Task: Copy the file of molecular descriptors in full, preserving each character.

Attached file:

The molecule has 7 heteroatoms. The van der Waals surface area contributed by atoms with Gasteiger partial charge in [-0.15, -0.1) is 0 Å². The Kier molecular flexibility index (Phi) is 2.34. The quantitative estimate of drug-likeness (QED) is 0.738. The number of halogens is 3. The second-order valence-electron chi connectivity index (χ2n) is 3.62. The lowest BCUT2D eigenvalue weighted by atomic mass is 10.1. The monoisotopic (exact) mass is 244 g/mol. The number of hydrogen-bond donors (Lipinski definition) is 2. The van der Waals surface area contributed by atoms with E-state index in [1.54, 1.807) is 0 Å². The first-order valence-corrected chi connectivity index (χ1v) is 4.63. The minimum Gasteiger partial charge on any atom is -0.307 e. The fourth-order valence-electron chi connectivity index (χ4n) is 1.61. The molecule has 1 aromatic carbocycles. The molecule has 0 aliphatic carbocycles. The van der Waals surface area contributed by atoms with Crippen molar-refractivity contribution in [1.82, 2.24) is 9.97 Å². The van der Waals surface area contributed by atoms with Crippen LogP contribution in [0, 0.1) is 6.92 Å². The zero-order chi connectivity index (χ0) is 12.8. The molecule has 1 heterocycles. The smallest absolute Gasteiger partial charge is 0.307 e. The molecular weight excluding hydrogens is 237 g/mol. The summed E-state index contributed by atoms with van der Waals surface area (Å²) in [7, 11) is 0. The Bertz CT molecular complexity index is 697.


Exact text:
The molecule has 7 heteroatoms. The van der Waals surface area contributed by atoms with Gasteiger partial charge in [-0.15, -0.1) is 0 Å². The Kier molecular flexibility index (Phi) is 2.34. The quantitative estimate of drug-likeness (QED) is 0.738. The number of halogens is 3. The second-order valence-electron chi connectivity index (χ2n) is 3.62. The lowest BCUT2D eigenvalue weighted by atomic mass is 10.1. The monoisotopic (exact) mass is 244 g/mol. The number of hydrogen-bond donors (Lipinski definition) is 2. The van der Waals surface area contributed by atoms with E-state index in [1.54, 1.807) is 0 Å². The first-order valence-corrected chi connectivity index (χ1v) is 4.63. The minimum Gasteiger partial charge on any atom is -0.307 e. The fourth-order valence-electron chi connectivity index (χ4n) is 1.61. The molecule has 1 aromatic carbocycles. The molecule has 0 aliphatic carbocycles. The van der Waals surface area contributed by atoms with Crippen molar-refractivity contribution in [1.82, 2.24) is 9.97 Å². The van der Waals surface area contributed by atoms with Crippen LogP contribution in [0, 0.1) is 6.92 Å². The zero-order chi connectivity index (χ0) is 12.8. The molecule has 1 heterocycles. The smallest absolute Gasteiger partial charge is 0.307 e. The molecular weight excluding hydrogens is 237 g/mol. The summed E-state index contributed by atoms with van der Waals surface area (Å²) in [7, 11) is 0. The Bertz CT molecular complexity index is 697.